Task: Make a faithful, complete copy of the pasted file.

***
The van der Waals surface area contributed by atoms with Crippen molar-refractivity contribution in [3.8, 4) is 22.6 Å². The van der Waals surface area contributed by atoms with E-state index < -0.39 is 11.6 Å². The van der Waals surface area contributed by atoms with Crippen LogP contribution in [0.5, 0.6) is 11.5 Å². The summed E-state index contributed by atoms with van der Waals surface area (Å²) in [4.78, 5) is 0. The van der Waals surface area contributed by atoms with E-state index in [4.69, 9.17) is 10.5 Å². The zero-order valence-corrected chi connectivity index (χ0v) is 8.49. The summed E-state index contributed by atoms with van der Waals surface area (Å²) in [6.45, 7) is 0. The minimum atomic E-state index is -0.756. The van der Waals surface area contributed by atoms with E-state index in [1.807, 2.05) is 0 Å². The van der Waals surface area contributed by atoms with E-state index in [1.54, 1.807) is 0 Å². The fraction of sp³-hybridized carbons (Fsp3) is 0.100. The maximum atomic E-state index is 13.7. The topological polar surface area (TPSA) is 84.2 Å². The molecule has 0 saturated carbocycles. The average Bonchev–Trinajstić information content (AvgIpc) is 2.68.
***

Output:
The van der Waals surface area contributed by atoms with Crippen molar-refractivity contribution in [3.8, 4) is 22.6 Å². The van der Waals surface area contributed by atoms with E-state index < -0.39 is 11.6 Å². The van der Waals surface area contributed by atoms with Crippen LogP contribution in [0.5, 0.6) is 11.5 Å². The summed E-state index contributed by atoms with van der Waals surface area (Å²) in [4.78, 5) is 0. The van der Waals surface area contributed by atoms with E-state index in [4.69, 9.17) is 10.5 Å². The zero-order valence-corrected chi connectivity index (χ0v) is 8.49. The summed E-state index contributed by atoms with van der Waals surface area (Å²) in [6.45, 7) is 0. The minimum atomic E-state index is -0.756. The van der Waals surface area contributed by atoms with E-state index in [1.807, 2.05) is 0 Å². The van der Waals surface area contributed by atoms with E-state index in [1.54, 1.807) is 0 Å². The fraction of sp³-hybridized carbons (Fsp3) is 0.100. The maximum atomic E-state index is 13.7. The topological polar surface area (TPSA) is 84.2 Å². The molecule has 0 saturated carbocycles. The average Bonchev–Trinajstić information content (AvgIpc) is 2.68.